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Toothpaste, shaving cream, ammo: TSA shows off KCI passengers’ surrendered belongings

TSA’s top 10 most unusual finds in 2016

Transportation Security Administration officers have kept a lot of dangerous and often times wacky items off of commercial aircraft this year. Here is their list of the top 10 most unusual finds.
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Transportation Security Administration officers have kept a lot of dangerous and often times wacky items off of commercial aircraft this year. Here is their list of the top 10 most unusual finds.

With one of the busiest travel days at Kansas City International Airport upon us, the Transportation Security Administration on Wednesday displayed a table full of items prohibited aboard flights.

Sure there was the canister of shaving cream, the tube of toothpaste, the package of juice. But also: knives hidden in a statue, bullets, a crowbar and inert hand grenades — all surrendered at KCI.

“This one is a little scary — it’s going to make the hair on the back of your neck stand up,” said TSA spokesman Mark Howell, as he picked up a grenade. “When we get these at the checkpoint, we’re going to see it on the X-ray, and we’re going to see the outline image.”

Howell was at KCI to show what prohibited items have been found at KCI as a reminder to travelers about what is and isn’t allowed aboard aircraft as well as to discuss travel tips for speeding through the screening process.

“This small, inert grenade can cause major delays at a checkpoint,” Howell said. Local law enforcement and explosive technicians would be called in, and the checkpoint would be shut down.

Howell displayed the items near the security checkpoint for Gates 76-79 in Terminal C on the eve of what is expected to be one of the busiest travel days at KCI.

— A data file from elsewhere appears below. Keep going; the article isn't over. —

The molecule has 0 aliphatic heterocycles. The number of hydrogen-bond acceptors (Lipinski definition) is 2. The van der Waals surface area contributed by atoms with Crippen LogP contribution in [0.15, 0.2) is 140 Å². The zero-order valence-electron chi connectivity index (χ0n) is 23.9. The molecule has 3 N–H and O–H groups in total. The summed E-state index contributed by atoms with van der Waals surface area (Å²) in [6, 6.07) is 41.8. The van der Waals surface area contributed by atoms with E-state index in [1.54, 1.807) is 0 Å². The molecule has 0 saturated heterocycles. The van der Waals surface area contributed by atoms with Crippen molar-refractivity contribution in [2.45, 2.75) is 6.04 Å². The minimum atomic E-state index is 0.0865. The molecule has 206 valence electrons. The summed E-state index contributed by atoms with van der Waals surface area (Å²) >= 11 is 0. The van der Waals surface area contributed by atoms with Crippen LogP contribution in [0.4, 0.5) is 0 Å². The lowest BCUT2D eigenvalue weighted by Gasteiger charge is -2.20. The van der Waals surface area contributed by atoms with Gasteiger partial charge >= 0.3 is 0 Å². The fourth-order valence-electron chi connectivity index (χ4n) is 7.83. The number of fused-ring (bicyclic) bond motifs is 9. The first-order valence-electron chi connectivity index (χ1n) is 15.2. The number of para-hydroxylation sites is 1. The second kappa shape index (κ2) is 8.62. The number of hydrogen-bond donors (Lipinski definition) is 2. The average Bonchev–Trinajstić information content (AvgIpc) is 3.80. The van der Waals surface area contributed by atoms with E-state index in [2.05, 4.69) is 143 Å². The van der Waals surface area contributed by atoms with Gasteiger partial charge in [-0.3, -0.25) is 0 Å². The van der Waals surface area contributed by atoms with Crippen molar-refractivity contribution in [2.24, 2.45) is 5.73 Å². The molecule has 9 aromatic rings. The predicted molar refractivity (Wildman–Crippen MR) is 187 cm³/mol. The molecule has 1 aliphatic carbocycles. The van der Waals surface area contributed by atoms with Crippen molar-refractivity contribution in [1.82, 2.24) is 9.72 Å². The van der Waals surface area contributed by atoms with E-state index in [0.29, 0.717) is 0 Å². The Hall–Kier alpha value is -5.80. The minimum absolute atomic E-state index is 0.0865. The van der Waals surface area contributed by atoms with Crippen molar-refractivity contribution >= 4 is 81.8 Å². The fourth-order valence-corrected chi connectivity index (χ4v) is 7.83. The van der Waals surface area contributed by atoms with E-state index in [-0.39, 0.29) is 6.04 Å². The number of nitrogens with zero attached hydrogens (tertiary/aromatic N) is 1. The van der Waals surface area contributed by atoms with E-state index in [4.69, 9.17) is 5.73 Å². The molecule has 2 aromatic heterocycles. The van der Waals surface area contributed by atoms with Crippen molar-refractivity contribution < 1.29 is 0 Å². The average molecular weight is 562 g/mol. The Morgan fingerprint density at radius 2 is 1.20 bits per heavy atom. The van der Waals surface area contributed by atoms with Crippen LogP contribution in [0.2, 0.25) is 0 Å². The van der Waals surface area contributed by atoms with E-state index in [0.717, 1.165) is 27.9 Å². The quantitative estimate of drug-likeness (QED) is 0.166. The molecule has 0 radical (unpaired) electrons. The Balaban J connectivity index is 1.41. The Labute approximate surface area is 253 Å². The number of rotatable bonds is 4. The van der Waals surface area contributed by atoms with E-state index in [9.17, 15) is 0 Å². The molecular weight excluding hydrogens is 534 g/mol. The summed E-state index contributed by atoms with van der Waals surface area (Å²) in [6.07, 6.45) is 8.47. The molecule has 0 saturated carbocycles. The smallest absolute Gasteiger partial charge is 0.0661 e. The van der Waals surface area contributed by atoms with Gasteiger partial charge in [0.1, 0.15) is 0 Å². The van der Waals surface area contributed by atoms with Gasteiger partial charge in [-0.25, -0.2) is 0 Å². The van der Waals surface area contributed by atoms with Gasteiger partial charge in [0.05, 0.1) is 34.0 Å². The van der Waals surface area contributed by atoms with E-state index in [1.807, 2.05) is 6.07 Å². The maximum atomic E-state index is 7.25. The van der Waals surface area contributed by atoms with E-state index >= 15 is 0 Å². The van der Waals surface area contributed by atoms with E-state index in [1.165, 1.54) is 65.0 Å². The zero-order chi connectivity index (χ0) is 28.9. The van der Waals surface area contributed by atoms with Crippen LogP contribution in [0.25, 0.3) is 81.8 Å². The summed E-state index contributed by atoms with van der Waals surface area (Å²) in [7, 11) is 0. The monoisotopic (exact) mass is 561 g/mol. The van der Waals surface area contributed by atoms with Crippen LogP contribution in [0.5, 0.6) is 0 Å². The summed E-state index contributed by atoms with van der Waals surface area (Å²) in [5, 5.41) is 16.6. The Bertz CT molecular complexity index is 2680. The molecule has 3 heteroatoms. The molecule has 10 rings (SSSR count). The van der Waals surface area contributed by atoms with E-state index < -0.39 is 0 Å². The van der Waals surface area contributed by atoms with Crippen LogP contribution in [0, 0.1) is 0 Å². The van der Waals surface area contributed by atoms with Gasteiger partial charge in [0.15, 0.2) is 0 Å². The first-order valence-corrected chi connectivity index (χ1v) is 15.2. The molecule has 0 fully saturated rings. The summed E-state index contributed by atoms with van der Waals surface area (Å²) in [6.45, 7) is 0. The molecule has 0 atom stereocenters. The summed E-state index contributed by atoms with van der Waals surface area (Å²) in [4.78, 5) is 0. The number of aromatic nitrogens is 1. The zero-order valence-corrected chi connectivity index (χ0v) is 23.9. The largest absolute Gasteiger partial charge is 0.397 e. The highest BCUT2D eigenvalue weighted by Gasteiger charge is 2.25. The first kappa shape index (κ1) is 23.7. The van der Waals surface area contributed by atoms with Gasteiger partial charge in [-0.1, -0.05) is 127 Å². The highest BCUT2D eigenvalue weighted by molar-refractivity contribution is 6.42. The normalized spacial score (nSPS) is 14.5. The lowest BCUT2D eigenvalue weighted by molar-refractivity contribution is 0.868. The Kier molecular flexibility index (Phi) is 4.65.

Transportation Security Administration officers have kept a lot of dangerous and often times wacky items off of commercial aircraft this year. Here is their list of the top 10 most unusual finds.

The Kansas City Aviation Department has projected that more than 715,000 passengers will pass through KCI this holiday season, which began Dec. 15 and runs through Jan. 5.

The busiest travel days are expected to be Thursday and Friday.

“It’s a good idea to allow extra time when you come to the airport,” said Joe McBride, a KCI spokesman. “You may be a savvy business traveler, but the folks in front of you may not travel all that often.”

It’s a good idea to know what you can and cannot take on board a flight, he said.

“It helps us, especially when we get into the busy holiday travel season, when people follow the rules,” Howell said. “All the things you see on the table today, think about it like another passenger in front of you in line.”

The screeners will go through the passenger’s options to get rid of the item: put the item in checked luggage at the airline ticket counter; place the item in your car if you parked at the airport; give it to someone who dropped you off at the airport; or mail the item to yourself, if the item is allowed as postal mail.

The net effect is that the person will have to go through screening again, he said.

“A lot of people choose to ultimately surrender it at the checkpoint to get through to their gate on time,” Howell said.

The TSA averages about 200 pounds of surrendered prohibited items at checkpoints in Kansas City per month, not including gels, liquids and aerosols — the most common prohibited items.

Because the airport will be busy this time of year, Howell offered these tips to travelers:

▪ Get to the airport two hours before the scheduled departure time.

▪ Allow extra time if traveling with oversized luggage like skis or if parking at the airport.

▪ Keep an eye on weather.

▪ If bringing gifts, don’t wrap them because screeners might need to unwrap the gifts if they have to do a secondary screening.

▪ If traveling with alcohol as a gift, put the bottles in your checked baggage because of the 3.4 ounce limit on liquids carried onto aircraft.

Travelers with questions about items they want to carry onto aircraft can go to the TSA’s website or MyTSA app and use the “Can I bring my …” tool. They can also send questions to @AskTSA on Twitter and Facebook.

Robert A. Cronkleton: 816-234-4261, @cronkb

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